As scheduled, Salisbury’s Wiltshire College & University Centre moves into phase two of its £15 million redevelopments, which include the demolition of the existing central building and the construction of a new three-storey building.
It will house new science and engineering labs, construction workshops, a TV studio, canteen facilities and conferencing space, as well as a new entrance.
In phase one, the existing buildings were re-clad and refurbished and the project is part of a £24-million investment through the local enterprise partnership to increase further and higher education provision at the Salisbury and Lackham sites.
Principal Amanda Burnside said the developments played an important part in addressing “higher-level skill gaps” in Wiltshire, particularly in the Salisbury area – and numbers were increasing.
Amanda told Valley News things were needed to keep graduates around.
“A – getting the right curriculum offer, so we’re getting the right courses which attract students, which we’re already seeing,” she said.
“B – having the employers engaged so that students can clearly see their route into a career locally, and C – I think there is a role for Salisbury and the council to play in terms of developing attractions in Salisbury for young people, and I know that’s on their mind.”
She said only some students have been working on the refurbishment through work experience with the contracted builders, but wherever possible they use ‘their own’.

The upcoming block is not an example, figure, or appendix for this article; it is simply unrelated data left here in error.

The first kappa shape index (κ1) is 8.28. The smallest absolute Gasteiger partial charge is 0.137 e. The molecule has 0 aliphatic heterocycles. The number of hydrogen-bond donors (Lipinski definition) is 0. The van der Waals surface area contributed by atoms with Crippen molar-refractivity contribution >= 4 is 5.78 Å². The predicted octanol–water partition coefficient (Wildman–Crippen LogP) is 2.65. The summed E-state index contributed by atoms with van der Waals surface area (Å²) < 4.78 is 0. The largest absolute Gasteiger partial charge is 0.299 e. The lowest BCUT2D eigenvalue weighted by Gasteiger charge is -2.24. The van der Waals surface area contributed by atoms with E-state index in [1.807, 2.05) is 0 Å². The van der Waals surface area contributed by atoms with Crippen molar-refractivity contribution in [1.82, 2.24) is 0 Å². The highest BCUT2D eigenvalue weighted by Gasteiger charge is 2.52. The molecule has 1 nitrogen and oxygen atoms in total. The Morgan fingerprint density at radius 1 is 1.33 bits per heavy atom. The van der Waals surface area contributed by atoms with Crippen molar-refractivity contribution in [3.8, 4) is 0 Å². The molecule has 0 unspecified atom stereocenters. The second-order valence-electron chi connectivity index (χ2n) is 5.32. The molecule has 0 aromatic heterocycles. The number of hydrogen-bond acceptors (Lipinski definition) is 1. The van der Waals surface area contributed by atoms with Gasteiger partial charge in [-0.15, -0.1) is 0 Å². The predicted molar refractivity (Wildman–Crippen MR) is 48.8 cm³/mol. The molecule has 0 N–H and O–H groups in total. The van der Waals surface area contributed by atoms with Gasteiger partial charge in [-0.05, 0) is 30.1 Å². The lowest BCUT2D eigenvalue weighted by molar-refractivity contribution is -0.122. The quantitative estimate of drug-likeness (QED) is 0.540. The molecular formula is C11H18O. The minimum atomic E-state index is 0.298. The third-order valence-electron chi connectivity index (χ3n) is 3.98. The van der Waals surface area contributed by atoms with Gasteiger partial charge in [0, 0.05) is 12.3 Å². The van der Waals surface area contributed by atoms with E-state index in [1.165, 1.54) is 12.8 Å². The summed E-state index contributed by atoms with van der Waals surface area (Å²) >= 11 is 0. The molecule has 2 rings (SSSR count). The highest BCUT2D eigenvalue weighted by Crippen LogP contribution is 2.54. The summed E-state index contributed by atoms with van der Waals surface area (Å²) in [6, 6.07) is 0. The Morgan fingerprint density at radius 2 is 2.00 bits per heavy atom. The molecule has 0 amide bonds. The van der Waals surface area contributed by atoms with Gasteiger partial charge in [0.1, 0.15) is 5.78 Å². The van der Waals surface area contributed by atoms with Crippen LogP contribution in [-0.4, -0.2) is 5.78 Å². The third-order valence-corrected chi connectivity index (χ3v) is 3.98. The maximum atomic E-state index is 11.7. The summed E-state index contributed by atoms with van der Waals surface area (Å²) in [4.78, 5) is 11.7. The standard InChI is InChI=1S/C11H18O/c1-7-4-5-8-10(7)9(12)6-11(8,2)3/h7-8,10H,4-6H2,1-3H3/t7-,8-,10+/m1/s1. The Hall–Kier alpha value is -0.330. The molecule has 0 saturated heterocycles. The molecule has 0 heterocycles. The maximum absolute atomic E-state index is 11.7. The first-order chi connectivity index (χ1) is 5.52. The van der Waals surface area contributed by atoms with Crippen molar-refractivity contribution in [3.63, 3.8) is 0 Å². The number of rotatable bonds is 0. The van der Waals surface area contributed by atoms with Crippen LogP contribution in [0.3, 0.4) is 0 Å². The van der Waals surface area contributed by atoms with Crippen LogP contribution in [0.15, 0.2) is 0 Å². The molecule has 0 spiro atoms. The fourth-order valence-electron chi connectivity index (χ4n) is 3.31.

“We have our own painting and decorating apprentices for example, and they’ve been doing an amazing job. Everything you can see that has been painted, has been painted by our apprentices.”
Salisbury MP John Glen said he was happy to see years of discussions come to fruition.
He told Valley News it was all about ensuring the area had the skills and qualifications available locally to match the profile of jobs that existed, and he pointed out a few projects he thinks could attract graduates.
“We have an aeronautical hub developing at Boscombe with investment from Boeing and QinetiQ: we have Life Sciences at Porton Down with the science park and the associated opportunities that come out of Porton Biopharma,” he said.
“And we do have a retail hub in Salisbury which continues to thrive and be competitive, regionally and nationally.”
The MP added that he hopes the arts and cultural scene would be looked at as the cultural quarter is developed. His challenge was to find high quality employment opportunities that allow people to stay for the long term.
During the day, four students demonstrated how to recover evidence from a crime scene; Wiltshire College now has John Glen MP’s fingerprint on file.
With inspiration from Bournemouth University, staff and students collectively designed the labs.
Lab and science technician and teacher Georgia Morgan said everything had improved with the new lab as everything they need for classes are now in one room, so less downtime between tasks, which keep students focused.
One of the aims is to enable students to go through all the stages of education at the college, including completing a PhD.
Amanda said the next challenge is to make sure they keep up with new technologies.
“We’re very excited by the cyber-security defence technology sector, so our vision would be for some sort of cyber-centre on the campus, for which we are creating space, and is certainly something I’ll be exploring over the coming years,” she stressed.